A Defense of Therapeutic Methods.
Also see: Professional Ignorance.
In the April number of this journal I reviewed an article published in the Journal of the American Medical Association by Mr. Bok, editor of The Ladies Home Journal, in which he makes the statement that in 1905 out of five thousand prescriptions found in Philadelphia drug stores forty-one percent called for remedies of unknown composition, and in 1906 forty-seven percent. He says that he has not the slightest hesitation in saying that "except a very small minority, the average practitioner of today has become dependent on ready made hand me down preparations which he prescribes without any accurate knowledge of what he is prescribing."
This is certainly a statement to rouse the ire of the Regular profession. The Critic and Guide of New York takes up Mr. Bok's statement and undertakes to give him a "walloping" in proportion to the severity of his statements. He makes this straight statement:
"Anybody who makes the charge that a large or considerable portion of the medical profession is in the habit of prescribing preparations of unknown composition is either a pitiable ignoramus or a deliberate liar. And it makes no difference who makes the charge, a druggist, a doctor or a layman." This is stated, certainly, in plain words. It shows that the profession resents the statement of Mr. Bok. At the same time there is but little to prove that the profession is studying therapeutics as Mr. Bok and every other intelligent layman thinks they ought to study it.
As I have repeatedly stated, to cure disease a man must know his remedies. The more thoroughly he knows them, the more perfect his success is. The more thoroughly he knows them, the more perfect is the confidence of the people in him. The editor of The Critic and Guide names as remedies which are fully sanctioned by the profession a long list of the synthetic preparations, coal tar derivatives and some others, nearly all of which have a proprietary ownership and many of them a proprietary name, and with these he undertakes to defeat Mr. Bok's argument.
It is true that careful pharmacy is necessary, but the class of remedies which the general profession use today, many of them of foreign manufacture and protected by a law, is not consistent with a thorough and intelligent knowledge of the rational action of drugs, although they may be highly scientific. The most rational, the most consistent, the most successful, the most reasonable class of remedies today are not compounds of chemicals, or remedies of intricate organic or inorganic chemical construction, they are simple organic drugs of vegetable origin and simple inorganic compounds, largely of the alkaline earths, and some few direct mineral compounds. This includes the alkaloids and concentrations of the well known galenicals.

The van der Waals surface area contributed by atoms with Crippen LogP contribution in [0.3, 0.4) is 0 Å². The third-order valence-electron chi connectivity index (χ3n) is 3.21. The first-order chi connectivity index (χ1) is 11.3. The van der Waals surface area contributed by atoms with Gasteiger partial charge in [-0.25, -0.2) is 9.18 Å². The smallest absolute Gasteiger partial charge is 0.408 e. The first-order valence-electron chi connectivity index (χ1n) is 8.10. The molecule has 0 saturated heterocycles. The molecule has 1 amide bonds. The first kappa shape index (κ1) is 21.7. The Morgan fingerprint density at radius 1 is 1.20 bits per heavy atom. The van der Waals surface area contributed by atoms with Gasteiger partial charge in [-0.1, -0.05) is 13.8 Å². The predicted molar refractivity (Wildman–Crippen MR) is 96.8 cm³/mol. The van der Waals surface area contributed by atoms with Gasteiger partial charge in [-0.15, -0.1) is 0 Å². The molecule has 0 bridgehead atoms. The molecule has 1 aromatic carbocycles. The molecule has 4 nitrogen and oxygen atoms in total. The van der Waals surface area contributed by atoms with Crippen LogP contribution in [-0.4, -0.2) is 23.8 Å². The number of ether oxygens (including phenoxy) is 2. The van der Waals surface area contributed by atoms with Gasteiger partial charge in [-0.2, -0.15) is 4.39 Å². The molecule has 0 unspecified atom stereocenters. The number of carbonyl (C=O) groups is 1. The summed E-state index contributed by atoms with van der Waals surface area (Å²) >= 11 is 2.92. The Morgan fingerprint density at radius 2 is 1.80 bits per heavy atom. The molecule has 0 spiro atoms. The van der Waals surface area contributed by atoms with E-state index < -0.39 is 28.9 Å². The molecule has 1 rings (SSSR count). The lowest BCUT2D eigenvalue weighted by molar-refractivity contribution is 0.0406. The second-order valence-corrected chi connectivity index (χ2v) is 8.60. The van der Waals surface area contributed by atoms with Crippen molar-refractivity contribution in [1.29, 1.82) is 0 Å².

All of these remedies are rational in their action and are in most cases of a chemical construction similar to that of the body itself. They are of ready appropriation and rapid elimination. With this class of remedies properly studied the profession is not opened to the charges made by Mr. Bok. With this class of remedies rejected, the charges of Mr. Bok are readily sustained, notwithstanding many editors might argue to the contrary.
If the Critic and Guide's contention is correct, why is it that nearly all of the regular colleges are so deplorably deficient in the teaching of the clinical action of drugs? Why is it that examination in Materia Medica and Therapeutics is excluded by the ruling of nearly all of the State Examining Boards? Why is it that but one or two hours a week in any of the colleges are devoted to the bedside study of disease. These are practical essentials in the knowledge of Therapeutics
I cannot fail to see that Mr. Bok has a strong argument and that the profession is exceedingly weak in its knowledge of drugs, and that unless they do more studying, unless they "reconstruct their therapeutics and lift it out of the commercial mire into which it has sunk," because the profession depend upon whatever preparation the pharmacist may give them, they must submit to these charges as justifiable and true. The doctor does not study the drug the manufacturing pharmacist gives him, he accepts the pharmacist's statement as to what the drug will do and uses it in that line. The physician is thus depending not on his own knowledge but on that of the pharmacist, and in so doing he is certainly open to the severe arraignment Mr. Bok makes against him.
Ellingwood's Therapeutist, Vol. 2, 1908, was edited by Finley Ellingwood M.D.